Bottom line — unless we start to see the US economy producing at least 200-250k jobs a month, the unemployment rate is likely to fall very slowly. That means that the Fed will likely keep rates low and further expand its balance sheet for the foreseeable future.
-Russ Koesterich, global chief investment strategist, BlackRock
Investors are stuck between a rock and a hard place: They’re trying to plan for the end of 2012, while also looking ahead to 2013. It’s being reflected in the questions I’m getting from clients right now, who are worried both about the fiscal cliff and the outlook for interest rates in 2013
As we saw last week, the markets are focused on every utterance out of Washington on the fiscal cliff. For better or worse, this is unlikely to change until we have a deal. And in terms of getting to one, the truth is we did not see much progress last week.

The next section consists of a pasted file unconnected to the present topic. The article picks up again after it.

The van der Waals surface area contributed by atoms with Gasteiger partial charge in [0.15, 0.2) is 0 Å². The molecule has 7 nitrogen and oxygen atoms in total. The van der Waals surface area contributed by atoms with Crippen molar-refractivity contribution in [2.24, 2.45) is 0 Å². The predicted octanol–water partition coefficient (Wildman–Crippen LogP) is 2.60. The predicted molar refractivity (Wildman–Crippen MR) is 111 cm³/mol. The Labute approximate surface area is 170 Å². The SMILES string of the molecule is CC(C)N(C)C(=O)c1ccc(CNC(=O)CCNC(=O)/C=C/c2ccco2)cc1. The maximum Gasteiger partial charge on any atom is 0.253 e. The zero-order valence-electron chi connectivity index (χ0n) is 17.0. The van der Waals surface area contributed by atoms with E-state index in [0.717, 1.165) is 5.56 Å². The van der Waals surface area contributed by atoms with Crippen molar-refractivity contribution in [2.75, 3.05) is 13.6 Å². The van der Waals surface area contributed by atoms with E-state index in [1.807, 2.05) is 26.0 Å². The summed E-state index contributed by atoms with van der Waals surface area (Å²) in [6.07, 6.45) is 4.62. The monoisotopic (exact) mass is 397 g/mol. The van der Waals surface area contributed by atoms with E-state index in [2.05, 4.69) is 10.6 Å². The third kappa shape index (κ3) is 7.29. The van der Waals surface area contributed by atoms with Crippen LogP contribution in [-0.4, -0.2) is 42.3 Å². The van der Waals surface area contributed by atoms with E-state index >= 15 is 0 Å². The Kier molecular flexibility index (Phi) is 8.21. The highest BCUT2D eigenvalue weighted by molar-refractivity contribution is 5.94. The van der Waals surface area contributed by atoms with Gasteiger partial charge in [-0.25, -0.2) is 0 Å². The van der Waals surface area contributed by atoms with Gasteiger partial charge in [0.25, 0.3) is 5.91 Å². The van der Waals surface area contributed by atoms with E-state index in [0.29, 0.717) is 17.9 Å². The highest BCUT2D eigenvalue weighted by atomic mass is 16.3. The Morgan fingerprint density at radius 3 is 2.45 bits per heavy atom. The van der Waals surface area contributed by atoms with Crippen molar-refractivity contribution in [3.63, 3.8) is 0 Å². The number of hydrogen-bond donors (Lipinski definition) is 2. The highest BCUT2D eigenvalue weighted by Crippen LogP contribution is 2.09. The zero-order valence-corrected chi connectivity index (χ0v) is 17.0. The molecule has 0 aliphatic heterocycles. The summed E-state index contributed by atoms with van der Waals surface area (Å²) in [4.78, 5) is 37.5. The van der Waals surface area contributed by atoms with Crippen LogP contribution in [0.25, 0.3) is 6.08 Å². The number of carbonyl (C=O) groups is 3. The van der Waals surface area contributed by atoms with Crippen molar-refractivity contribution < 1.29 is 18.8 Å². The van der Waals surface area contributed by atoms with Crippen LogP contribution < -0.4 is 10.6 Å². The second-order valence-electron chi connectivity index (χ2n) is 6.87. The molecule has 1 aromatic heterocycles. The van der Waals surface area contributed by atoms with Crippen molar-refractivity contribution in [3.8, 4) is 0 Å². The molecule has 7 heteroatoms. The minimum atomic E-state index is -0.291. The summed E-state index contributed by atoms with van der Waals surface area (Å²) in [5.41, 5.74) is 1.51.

Moreover, it is important to note that, while investors are focused on getting something done by year’s end, a more important deadline may be Christmas Eve. There are roughly 80 Congressman and Senators who will not be returning to Washington next year and many of them plan to leave before the holiday, suggesting that a deal has to be in place by the 24th. That means the parties are going to need to start to move if a compromise is to be reached in time.
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